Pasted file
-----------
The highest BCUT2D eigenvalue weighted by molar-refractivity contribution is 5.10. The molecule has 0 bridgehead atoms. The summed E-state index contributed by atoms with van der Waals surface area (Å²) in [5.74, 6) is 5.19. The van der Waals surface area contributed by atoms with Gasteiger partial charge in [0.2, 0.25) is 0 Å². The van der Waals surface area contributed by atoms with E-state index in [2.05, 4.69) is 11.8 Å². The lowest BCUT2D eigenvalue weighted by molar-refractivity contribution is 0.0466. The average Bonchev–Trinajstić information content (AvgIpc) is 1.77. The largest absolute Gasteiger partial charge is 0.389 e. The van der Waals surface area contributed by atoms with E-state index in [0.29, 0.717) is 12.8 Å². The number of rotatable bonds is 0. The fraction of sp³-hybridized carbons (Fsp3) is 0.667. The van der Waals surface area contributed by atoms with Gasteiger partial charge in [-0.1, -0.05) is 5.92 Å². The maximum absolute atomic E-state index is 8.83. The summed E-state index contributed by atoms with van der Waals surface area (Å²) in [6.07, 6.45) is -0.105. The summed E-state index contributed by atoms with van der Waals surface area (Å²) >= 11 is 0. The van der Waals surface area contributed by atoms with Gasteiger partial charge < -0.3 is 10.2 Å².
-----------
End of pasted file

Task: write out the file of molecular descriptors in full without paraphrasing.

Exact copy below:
The highest BCUT2D eigenvalue weighted by molar-refractivity contribution is 5.10. The molecule has 0 bridgehead atoms. The summed E-state index contributed by atoms with van der Waals surface area (Å²) in [5.74, 6) is 5.19. The van der Waals surface area contributed by atoms with Gasteiger partial charge in [0.2, 0.25) is 0 Å². The van der Waals surface area contributed by atoms with E-state index in [2.05, 4.69) is 11.8 Å². The lowest BCUT2D eigenvalue weighted by molar-refractivity contribution is 0.0466. The average Bonchev–Trinajstić information content (AvgIpc) is 1.77. The largest absolute Gasteiger partial charge is 0.389 e. The van der Waals surface area contributed by atoms with E-state index in [0.29, 0.717) is 12.8 Å². The number of rotatable bonds is 0. The fraction of sp³-hybridized carbons (Fsp3) is 0.667. The van der Waals surface area contributed by atoms with Gasteiger partial charge in [-0.1, -0.05) is 5.92 Å². The maximum absolute atomic E-state index is 8.83. The summed E-state index contributed by atoms with van der Waals surface area (Å²) in [6.07, 6.45) is -0.105. The summed E-state index contributed by atoms with van der Waals surface area (Å²) >= 11 is 0. The van der Waals surface area contributed by atoms with Gasteiger partial charge < -0.3 is 10.2 Å².